Gates of Prayer to honor rabbis of past generations

Rabbi Mendel Silber (Photo courtesy of The Jacob Rader Marcus Center of the American Jewish Archives, Cincinnati, Ohio) With Rabbi Rob...

Rabbi Mendel Silber (Photo courtesy of The Jacob Rader Marcus Center of the American Jewish Archives, Cincinnati, Ohio)

With Rabbi Robert Loewy planning to retire in 2018 after 34 years leading Gates of Prayer in Metairie and Assistant Rabbi Alexis Pinsky leaving this summer, rabbinic history is a topic of conversation this month.

Over four decades after it was supposed to happen, the congregation will dedicate the Eternal Light in memory of Judith and Rabbi Mendel Silber on March 17, and Loewy will speak about Silber’s successor, Rabbi Nathaniel Share, on March 24.

Silber’s granddaughter, Suzie Koch, will speak about Silber, who served from 1913 to 1933, and was rabbi emeritus for many years after that.

The Eternal Light has been in all three of the Gates of Prayer buildings since it was donated by the Hollander family in 1875. When the congregation moved to its current building in 1974, they informed Silber’s family that the light would be dedicated in memory of Rabbi Silber. A formal ceremony never took place, between “the tumult of moving into the new building and the death of Rabbi Share.” That oversight will be corrected on March 17.

After being ordained in 1904, Silber, who was also a medical doctor, had been serving as acting dean and professor of psychology at the University of New Mexico. He took part in a “rabbi swap” with Gates of Prayer Rabbi Moise Bergman, who needed to move to a different climate for his wife’s health.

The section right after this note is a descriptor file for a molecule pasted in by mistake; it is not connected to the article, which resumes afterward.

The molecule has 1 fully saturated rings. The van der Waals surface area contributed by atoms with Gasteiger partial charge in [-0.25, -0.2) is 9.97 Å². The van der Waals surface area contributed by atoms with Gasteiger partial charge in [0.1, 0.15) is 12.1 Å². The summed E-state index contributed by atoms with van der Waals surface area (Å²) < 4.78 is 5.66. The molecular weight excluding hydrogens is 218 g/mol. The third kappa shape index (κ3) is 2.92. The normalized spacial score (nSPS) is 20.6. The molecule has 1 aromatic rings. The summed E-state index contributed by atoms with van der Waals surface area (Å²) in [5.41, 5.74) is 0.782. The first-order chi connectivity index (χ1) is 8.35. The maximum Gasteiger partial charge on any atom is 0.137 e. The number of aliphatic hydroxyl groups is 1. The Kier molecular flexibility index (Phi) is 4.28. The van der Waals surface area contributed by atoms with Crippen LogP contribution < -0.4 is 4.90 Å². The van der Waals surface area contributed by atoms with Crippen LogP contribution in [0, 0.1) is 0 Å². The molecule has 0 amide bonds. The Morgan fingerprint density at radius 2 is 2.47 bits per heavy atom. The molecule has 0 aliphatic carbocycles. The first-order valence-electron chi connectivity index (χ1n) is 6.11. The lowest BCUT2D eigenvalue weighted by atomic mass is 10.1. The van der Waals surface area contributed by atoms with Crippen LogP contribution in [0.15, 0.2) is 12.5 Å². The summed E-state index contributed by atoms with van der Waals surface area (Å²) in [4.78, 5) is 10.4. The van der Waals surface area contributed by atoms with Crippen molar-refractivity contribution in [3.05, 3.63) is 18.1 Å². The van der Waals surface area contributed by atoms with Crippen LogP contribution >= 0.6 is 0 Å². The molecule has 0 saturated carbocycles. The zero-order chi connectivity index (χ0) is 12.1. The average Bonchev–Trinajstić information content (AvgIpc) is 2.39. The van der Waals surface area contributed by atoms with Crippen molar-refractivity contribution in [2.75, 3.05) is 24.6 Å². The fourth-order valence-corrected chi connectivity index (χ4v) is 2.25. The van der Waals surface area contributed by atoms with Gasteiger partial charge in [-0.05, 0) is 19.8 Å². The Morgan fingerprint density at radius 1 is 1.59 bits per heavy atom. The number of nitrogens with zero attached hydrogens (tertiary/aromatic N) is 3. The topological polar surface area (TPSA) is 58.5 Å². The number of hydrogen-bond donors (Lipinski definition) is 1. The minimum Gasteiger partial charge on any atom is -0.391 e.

Gates of Prayer had been founded in 1850 by a group of German Jews, and initially was Orthodox. Its first building on Jackson Avenue was dedicated in 1865 and was recently renovated into apartments.

The congregation gradually drifted to the left, introducing mixed seating, a choir and organ, and readings in German, and later in English.

Silber was the second Reform rabbi for the congregation after it officially shifted from Orthodox, and continued easing the congregation along that transition. He also quickly saw after his arrival in 1914 that the growing congregation needed to have a new, larger building closer to where the congregants were living.

In 1920, Gates of Prayer moved into a remodeled Presbyterian Church building on Napoleon Avenue.

In 1930, Silber made news by purchasing one of the few known handwritten 15th-century manuscripts of the Samaritan Bible, negotiating for several years with a Samaritan group in Nablus. It was exhibited at the public library in New Orleans.

Share started at Gates of Prayer in 1934, retiring in 1974 as the congregation, acknowledging a population shift in the area, decided to move to Metairie.
Share participated in the groundbreaking ceremony, but died three months later.

In 1966, Share was among numerous Southern rabbis who were interviewed about their civil rights era activities, with the promise that the interviews would not be made public for at least 25 years. The interviews were recently published in “To Stand Aside or Stand Alone,” and at the March 24 service Loewy will speak about Share’s interview.

Loewy said “I have always thought of myself as following in the footsteps of these two giants, whose longevity helped to shape the congregation.”

Each service will be at 8 p.m.

Southern Jewish Life: Gates of Prayer to honor rabbis of past generations
Gates of Prayer to honor rabbis of past generations
Southern Jewish Life
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